Nesina, Kazano and Oseni are incretin mimetics marketed by Takeda Pharmaceuticals to treat Type 2 diabetes. Side effects potentially associated with their use include an increased risk of pancreatic cancer and pancreatitis, as well as heart failure.
In April 2016, the U.S. Food & Drug Administration (FDA) announced that the labels for all alogliptin-containing medications, including Nesina, Kazano and Oseni, would be updated with new Warnings and Precautions regarding a potential risk of heart failure. The FDA based its decision on the results of a large clinical trial, in which 3.9 percent of patients treated with alogliptin were hospitalized for heart failure, compared with 3.3 percent receiving a placebo. Read More
Just a year earlier, a panel of FDA advisors recommended that the labeling for alogliptin medications include information about heart failure.
Nesina (alogliptin) was approved by the U.S. Food & Drug Administration (FDA) in January 2013. It is intended to be used in conjunction with diet and exercise to control blood glucose levels in patients with Type 2 diabetes. Kazano is a combination of alogliptin and metformin hydrochloride, while Oseni contains alogliptin and pioglitazone.
Alogliptin inhibits the action of dipeptidyl peptidase-4 (DPP-4), an enzyme that removes incretin from the body. Incretin is a hormone that stimulates the pancreas to produce insulin. By inhibiting the action of DPP-4, incretin mimetics like Nesina, Kazano and Oseni, trigger the pancreas to make more insulin.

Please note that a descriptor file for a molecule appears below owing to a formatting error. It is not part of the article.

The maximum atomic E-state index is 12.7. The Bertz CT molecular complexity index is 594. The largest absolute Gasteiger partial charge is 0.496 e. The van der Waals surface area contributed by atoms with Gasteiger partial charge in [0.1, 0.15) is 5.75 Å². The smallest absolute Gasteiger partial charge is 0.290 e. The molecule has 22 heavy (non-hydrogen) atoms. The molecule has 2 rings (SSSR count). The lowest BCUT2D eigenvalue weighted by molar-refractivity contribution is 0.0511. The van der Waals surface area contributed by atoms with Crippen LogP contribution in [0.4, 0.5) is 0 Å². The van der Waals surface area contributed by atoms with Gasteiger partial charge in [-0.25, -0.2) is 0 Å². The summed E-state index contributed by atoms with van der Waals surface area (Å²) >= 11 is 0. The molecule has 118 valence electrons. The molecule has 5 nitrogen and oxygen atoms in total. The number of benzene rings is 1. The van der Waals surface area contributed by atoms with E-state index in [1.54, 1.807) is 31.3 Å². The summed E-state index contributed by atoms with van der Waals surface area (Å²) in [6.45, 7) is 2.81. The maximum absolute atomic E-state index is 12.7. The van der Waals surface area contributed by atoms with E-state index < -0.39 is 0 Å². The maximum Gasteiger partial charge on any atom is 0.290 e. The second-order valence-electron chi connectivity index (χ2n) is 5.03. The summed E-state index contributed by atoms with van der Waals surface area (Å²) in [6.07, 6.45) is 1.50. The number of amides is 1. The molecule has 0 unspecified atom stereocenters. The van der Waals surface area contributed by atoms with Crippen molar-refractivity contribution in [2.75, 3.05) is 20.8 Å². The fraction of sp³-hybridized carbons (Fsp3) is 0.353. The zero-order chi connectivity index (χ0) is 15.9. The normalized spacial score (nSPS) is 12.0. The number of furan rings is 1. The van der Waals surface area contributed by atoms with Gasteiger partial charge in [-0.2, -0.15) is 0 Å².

Patients using alogliptin should check with their doctor if they experience:
The Kazano label includes a Black Box warning for lactic acidosis, a potential side effect of metformin.
Oseni includes as Black Box Warning for congestive heart failure. Bladder cancer, edema and weight gain are also potential side effects of pioglitazone.
Nesina, Kazano and Oseni have been associated with reports of acute pancreatitis, an inflammation of the pancreas that can lead to hospitalization and death. In February 2013, researchers at Johns Hopkins University reported that patients treated with incretin mimetics were twice as likely to suffer from pancreatitis that required hospitalization.
That same year, an investigation by the British Medical Journal concluded that the pancreatic risks associated with incretin mimetics may have been downplayed by the pharmaceutical industry. The authors of the report also faulted the FDA and European regulators for failing to aggressively address these concerns. Read More
In 2013, the FDA announced it was investigating a possible link between incretin mimetics and an increased risk of pancreatic cancer. The agency’s review was prompted by the publication of a small study that found precancerous changes in the pancreatic cells of patients who had used the medications. So far, the FDA has been unable to confirm such a link, but its review is ongoing.
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